I have not read this book yet.

15. Folktales from India (A. K. Ramanujan)

Folktales from India

There is no end to the wealth of stories from India. So, where to start? With this book.

Folktales from India is a collection of folk tales by A. K. Ramanujan from all over India. Tales about the power and foolishness of kings, animals enacting human life, and Gods coming down to shake things up. Folktales from India is part of the Pantheon Fairy Tale and Folklore Library.

I have not read this book yet.

16. Chinese Fairy Tales and Fantasies (Moss Roberts)

Chinese Fairy Tales and Fantasies

Familiar and yet so different: the Chinese fairy tales in this book.

Chinese Fairy Tales and Fantasies is a collection edited by Moss Roberts of tales from all over China. Many short tales are organized in different chapters, showing a lot of flavor and diversity. It is part of the Pantheon Fairy Tale and Folklore Library.

Most of the tales in this collection are pretty short. I would have loved longer stories.

17. Russian Fairy Tales (Aleksandr Afanas’ev)

Russian Fairy Tales

Russia is vast, and so is its cultural legacy. Here, you find stories you will find nowhere else.

Russian Fairy Tales is a subset of the stories collected by Aleksandr Afanas’ev. In this collection, you will find many wonder tales, fables, and down-to-earth folktales. Russian Fairy Tales is part of the Pantheon Fairy Tale and Folklore Library.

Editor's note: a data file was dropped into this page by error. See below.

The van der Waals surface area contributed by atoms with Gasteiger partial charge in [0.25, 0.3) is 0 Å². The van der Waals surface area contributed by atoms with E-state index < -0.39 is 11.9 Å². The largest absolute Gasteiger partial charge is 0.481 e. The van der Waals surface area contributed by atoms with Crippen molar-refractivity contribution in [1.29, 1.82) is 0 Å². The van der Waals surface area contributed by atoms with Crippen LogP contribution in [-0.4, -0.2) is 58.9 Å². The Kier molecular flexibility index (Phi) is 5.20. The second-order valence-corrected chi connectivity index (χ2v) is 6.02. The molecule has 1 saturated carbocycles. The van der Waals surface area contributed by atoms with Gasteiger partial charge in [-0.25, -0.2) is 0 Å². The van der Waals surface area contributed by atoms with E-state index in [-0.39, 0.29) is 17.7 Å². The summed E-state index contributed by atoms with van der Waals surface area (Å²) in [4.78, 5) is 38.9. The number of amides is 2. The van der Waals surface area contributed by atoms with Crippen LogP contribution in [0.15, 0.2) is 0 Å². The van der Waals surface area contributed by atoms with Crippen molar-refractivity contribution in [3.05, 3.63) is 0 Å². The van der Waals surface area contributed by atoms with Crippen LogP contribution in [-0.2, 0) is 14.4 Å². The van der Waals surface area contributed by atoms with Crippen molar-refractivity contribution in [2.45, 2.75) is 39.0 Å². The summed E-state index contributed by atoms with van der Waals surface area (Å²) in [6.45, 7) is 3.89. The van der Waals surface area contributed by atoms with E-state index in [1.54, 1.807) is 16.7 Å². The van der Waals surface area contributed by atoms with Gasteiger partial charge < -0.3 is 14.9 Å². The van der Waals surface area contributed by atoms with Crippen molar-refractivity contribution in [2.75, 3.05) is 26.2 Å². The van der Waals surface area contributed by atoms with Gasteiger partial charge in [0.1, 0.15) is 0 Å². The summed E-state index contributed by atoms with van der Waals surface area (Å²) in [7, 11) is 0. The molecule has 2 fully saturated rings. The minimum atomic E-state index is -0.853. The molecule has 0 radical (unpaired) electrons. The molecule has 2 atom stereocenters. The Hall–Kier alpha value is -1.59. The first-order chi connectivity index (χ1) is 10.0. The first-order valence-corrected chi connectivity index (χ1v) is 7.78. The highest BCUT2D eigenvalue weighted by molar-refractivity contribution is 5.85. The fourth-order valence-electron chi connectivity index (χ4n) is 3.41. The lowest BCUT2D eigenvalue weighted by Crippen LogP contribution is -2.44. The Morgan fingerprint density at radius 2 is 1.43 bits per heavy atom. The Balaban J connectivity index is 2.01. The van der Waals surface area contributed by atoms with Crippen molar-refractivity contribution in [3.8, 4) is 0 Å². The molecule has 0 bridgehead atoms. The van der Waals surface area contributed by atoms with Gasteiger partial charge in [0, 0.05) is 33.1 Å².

I once had a Russian girlfriend, and even when the relationship ended, my love for Russian tales did not. It did not take long for me to start to love the magic and mystery of the Russian fairy tales—Ivan, Baba Yaga, Vasilisa, the Firebird, and so on.

And, of course, when you say Russian fairy tales, you say Aleksandr Afanas’ev. Must have!

Who is the author of the Pantheon Fairy Tale and Folklore Library?

Each book in the Pantheon Fairy Tale and Folklore Library has a different author. As a result, the folktale collections vary wildly in size and the kind of stories they contain.

Which books are no longer published in the Pantheon Fairy Tale and Folklore Library?

Several books were once part of the Pantheon Fairy Tale and Folklore Library but are now discontinued. You can find the list of all books published under this label at Goodreads. A noteworthy example is the collection of Italo Calvino (link to Amazon), which surely would fit in this list of best folktale collections.

More about the Pantheon Fairy Tale and Folklore Library

If you found this blog about the best folktale collections interesting, you might also like what I have written about the five best books about oral storytelling.